Queer Places:
Eton College, Windsor SL4 6DW, Regno Unito
University of Oxford, Oxford OX1 2JD, Regno Unito

Image result for David CecilLord Edward Christian David Gascoyne-Cecil, CH (9 April 1902 – 1 January 1986), was a British biographer, historian and academic. He held the style of "Lord" by courtesy, as a younger son of a marquess.

David Cecil was the youngest of the four children of James Gascoyne-Cecil, 4th Marquess of Salisbury, and the former Lady Cicely Gore (second daughter of Arthur Gore, 5th Earl of Arran). His siblings were Beatrice Edith Mildred Cecil (afterwards Baroness Harlech), Robert Gascoyne-Cecil, 5th Marquess of Salisbury (1893–1972) and Mary Alice Cecil (afterwards Mary Cavendish, Duchess of Devonshire). Cecil was a delicate child, suffering from a tubercular gland in his neck at the age of 8 years, and after an operation he spent a great deal of time in bed, where he developed his love of reading.

Because of his delicate health his parents sent him to Eton College later than other boys, and he survived the experience by spending one day a week in bed. After school he went on to Christ Church, Oxford, as an undergraduate.

Cecil read Modern History at Oxford and in 1924 obtained first-class honours. From 1924 to 1930 he was a Fellow of Wadham College, Oxford. With his first publication, The Stricken Deer (1929), a sympathetic study of the poet Cowper, he made an immediate impact as a literary historian. Studies followed on Walter Scott, early Victorian novelists and Jane Austen.

In 1939 he became a Fellow of New College, Oxford, where he remained a Fellow until 1969, when he became an Honorary Fellow.[1]

In 1947 he became Professor of Rhetoric at Gresham College, London, for a year; but in 1948 he returned to the University of Oxford and remained a Professor of English Literature there until 1970. There his pupils included Kingsley Amis, R. K. Sinha, John Bayley, the Milton scholar Dennis Burden, and Ludovic Kennedy; and for a time he was an associate of the literary group known as the "Inklings." Neil Powell describes Amis's relationship with him, or lack of a relationship, as follows:

[Amis's] allocated supervisor was Lord David Cecil, who seemed disinclined to supervise anything at all; after a term and a half had passed without any contact between them, Kingsley decided to go in search of him at New College. This caused much amusement at the porters' lodge, as if he had asked for the Shah of Persia: 'Oh no, sir. Lord David? Oh, you'd have to get up very early in the morning to get hold of him. Oh dear, oh dear. Lord David in college, well I never did.'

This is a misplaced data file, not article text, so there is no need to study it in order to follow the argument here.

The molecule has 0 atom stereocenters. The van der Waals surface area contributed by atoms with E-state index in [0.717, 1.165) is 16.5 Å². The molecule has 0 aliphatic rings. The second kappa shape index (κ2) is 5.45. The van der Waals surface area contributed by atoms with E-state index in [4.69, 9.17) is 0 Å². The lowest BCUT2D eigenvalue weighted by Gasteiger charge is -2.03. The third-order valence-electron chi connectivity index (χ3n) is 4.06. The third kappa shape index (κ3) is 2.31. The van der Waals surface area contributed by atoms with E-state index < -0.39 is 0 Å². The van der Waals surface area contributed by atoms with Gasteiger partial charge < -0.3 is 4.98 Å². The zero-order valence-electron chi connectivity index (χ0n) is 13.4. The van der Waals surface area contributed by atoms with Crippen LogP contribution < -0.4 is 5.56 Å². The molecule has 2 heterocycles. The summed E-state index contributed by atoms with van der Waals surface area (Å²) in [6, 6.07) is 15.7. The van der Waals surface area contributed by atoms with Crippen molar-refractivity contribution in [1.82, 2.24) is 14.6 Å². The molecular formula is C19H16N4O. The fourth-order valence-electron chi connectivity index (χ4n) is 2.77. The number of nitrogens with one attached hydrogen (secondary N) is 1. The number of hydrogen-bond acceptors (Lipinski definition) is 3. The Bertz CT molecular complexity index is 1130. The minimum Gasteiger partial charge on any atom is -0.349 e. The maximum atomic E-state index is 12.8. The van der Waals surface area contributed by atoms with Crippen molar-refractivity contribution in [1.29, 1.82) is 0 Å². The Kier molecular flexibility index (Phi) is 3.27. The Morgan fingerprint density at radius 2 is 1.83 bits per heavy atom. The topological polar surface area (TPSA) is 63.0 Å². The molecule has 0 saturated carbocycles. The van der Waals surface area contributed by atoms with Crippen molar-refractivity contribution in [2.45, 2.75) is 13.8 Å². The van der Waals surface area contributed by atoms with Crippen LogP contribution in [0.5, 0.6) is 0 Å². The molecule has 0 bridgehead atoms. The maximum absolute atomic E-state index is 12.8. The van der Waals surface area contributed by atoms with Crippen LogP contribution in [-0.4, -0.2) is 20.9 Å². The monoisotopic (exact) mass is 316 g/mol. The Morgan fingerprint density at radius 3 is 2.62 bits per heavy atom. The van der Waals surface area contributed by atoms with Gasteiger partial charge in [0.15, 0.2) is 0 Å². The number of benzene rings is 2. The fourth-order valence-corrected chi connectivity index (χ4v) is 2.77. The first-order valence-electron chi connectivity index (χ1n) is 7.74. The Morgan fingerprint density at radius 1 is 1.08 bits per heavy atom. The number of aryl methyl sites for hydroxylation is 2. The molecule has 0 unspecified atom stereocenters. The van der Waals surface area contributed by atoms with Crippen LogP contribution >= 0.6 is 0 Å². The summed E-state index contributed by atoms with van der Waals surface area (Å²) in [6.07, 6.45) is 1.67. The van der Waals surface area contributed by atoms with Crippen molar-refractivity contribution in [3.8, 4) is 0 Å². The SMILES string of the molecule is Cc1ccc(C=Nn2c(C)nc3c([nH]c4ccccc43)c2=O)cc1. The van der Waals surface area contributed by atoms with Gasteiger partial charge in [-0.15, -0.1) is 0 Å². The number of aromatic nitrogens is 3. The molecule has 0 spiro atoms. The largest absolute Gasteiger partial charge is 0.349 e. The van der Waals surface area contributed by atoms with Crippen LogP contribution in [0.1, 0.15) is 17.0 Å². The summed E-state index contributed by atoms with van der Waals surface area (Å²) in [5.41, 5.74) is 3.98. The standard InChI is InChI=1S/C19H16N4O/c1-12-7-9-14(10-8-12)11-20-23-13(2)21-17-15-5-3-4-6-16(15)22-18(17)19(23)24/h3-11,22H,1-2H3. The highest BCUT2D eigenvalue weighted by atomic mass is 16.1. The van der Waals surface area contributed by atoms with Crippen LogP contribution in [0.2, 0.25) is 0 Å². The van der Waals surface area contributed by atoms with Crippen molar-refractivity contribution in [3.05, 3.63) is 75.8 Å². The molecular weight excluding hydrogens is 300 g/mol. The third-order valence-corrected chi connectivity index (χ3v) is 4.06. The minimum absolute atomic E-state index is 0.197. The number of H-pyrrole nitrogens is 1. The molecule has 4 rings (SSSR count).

During his academic career Cecil published studies of Hardy, Shakespeare, Thomas Gray, Dorothy Osborne and Walter Pater. As well as his literary studies he also published a two-volume historical biography of Lord Melbourne (to whom he was distantly related) and appreciations of visual artists - Augustus John, Max Beerbohm, Samuel Palmer and Edward Burne-Jones. In retirement he published further literary and biographic studies of Walter de la Mare, Jane Austen, Charles Lamb and Desmond MacCarthy, as well as a history of his own family, The Cecils of Hatfield House and an account of Some Dorset Country Houses. His anthology of writers who had given him special pleasure, Library Looking Glass, appeared in 1975.

In 1932 Cecil married Rachel MacCarthy, daughter of the literary journalist Sir Desmond MacCarthy. They had three children - actor Jonathan Hugh (1939–2011), who was married to actress Anna Sharkey, a second son actor and journalist, Hugh Peniston (b. 1941) (the historian) and Alice Laura (b. 1947) (the literary agent, who in 1975 married A. Hornak). Rachel Cecil died in 1982.

Joyce Grenfell mentions that Lord David Cecil was bisexual.[2]


  1. https://en.wikipedia.org/queerplaces/images/Lord_David_Cecil#References